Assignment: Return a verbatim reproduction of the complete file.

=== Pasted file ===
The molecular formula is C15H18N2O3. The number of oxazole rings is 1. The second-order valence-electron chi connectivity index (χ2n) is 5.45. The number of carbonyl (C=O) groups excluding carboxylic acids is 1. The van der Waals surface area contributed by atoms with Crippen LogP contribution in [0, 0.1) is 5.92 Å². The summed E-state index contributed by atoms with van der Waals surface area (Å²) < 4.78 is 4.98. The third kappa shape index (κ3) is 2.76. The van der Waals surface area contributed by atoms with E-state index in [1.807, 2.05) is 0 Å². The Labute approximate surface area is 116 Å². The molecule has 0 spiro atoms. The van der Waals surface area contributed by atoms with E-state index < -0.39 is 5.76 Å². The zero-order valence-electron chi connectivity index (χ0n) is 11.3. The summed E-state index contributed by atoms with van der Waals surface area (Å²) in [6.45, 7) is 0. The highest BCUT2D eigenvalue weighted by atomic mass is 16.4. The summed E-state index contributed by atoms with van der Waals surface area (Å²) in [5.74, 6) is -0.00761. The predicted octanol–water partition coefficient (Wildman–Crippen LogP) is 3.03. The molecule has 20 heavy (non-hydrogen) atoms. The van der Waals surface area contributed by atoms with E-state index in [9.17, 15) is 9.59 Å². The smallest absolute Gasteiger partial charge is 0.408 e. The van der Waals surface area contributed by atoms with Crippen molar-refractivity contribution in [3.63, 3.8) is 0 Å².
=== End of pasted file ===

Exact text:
The molecular formula is C15H18N2O3. The number of oxazole rings is 1. The second-order valence-electron chi connectivity index (χ2n) is 5.45. The number of carbonyl (C=O) groups excluding carboxylic acids is 1. The van der Waals surface area contributed by atoms with Crippen LogP contribution in [0, 0.1) is 5.92 Å². The summed E-state index contributed by atoms with van der Waals surface area (Å²) < 4.78 is 4.98. The third kappa shape index (κ3) is 2.76. The van der Waals surface area contributed by atoms with E-state index in [1.807, 2.05) is 0 Å². The Labute approximate surface area is 116 Å². The molecule has 0 spiro atoms. The van der Waals surface area contributed by atoms with E-state index < -0.39 is 5.76 Å². The zero-order valence-electron chi connectivity index (χ0n) is 11.3. The summed E-state index contributed by atoms with van der Waals surface area (Å²) in [6.45, 7) is 0. The highest BCUT2D eigenvalue weighted by atomic mass is 16.4. The summed E-state index contributed by atoms with van der Waals surface area (Å²) in [5.74, 6) is -0.00761. The predicted octanol–water partition coefficient (Wildman–Crippen LogP) is 3.03. The molecule has 20 heavy (non-hydrogen) atoms. The van der Waals surface area contributed by atoms with E-state index in [9.17, 15) is 9.59 Å². The smallest absolute Gasteiger partial charge is 0.408 e. The van der Waals surface area contributed by atoms with Crippen molar-refractivity contribution in [3.63, 3.8) is 0 Å².